Chicago-based artist Clarissa Bonet explores the psychological context of urban space in her photographs. Her series City Space, which we learned about on Booooooom, portrays the imposing physicality of architecture in a dense metropolis. The figures featured in her images are often performing mundane tasks, surrounded by a vast network of buildings that sometimes appear ominous. The composition of the buildings create alternately claustrophobic and open spaces that form silent relationships with residents, inviting an intuitive response from passersby. From the artist’s statement:
The urban space is striking – its tall and mysterious buildings, crowds of anonymous people, the endless sea of concrete. City Space is an ongoing photographic exploration of the urban environment and my perception of it. I am interested in the physical space of the city and its emotional and psychological impact on the body. These photographs reconstruct mundane events in the city that I have personally experienced or witnessed in public. Stark light, deep shadow and muted color are visual strategies I explore to describe the city. I use the city as a stage and transform the physical space into a psychological one. The images I create do not represent a commonality of experience but instead provide a personal interpretation of the urban landscape.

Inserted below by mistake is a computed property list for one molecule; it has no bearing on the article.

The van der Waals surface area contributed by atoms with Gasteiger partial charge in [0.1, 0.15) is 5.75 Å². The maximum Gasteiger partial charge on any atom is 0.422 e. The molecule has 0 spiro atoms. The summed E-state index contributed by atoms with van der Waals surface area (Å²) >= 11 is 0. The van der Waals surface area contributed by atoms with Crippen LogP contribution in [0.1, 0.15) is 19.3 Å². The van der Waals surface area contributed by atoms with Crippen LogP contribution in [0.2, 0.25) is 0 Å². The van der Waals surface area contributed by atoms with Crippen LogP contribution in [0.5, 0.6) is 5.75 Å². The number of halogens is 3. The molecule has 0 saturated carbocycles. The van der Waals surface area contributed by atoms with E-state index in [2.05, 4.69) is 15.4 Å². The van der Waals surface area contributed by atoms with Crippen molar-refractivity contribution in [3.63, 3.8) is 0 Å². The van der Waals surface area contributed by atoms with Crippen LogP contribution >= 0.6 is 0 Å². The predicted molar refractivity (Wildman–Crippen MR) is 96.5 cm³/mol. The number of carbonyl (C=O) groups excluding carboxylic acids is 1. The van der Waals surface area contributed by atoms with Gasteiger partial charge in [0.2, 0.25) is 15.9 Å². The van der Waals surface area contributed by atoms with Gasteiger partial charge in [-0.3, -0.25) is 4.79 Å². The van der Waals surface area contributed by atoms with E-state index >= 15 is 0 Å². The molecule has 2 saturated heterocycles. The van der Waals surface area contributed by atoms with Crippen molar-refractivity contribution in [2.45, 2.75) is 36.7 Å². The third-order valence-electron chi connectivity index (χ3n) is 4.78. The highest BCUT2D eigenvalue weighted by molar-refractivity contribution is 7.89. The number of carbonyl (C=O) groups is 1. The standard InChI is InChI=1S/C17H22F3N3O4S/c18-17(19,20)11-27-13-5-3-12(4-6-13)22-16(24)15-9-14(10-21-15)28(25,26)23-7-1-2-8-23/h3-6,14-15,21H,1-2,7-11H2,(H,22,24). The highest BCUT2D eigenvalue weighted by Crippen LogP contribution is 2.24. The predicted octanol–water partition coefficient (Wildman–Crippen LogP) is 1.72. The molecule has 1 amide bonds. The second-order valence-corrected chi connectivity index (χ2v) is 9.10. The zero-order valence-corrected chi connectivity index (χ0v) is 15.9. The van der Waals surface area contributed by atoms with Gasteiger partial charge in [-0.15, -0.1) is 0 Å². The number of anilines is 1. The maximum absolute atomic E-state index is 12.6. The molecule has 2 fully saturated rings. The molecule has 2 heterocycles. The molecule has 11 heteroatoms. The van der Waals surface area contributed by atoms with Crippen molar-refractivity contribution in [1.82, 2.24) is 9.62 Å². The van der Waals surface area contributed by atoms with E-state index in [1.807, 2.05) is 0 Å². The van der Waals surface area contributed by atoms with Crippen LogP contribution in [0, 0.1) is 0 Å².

See more of Bonet’s striking work, click here.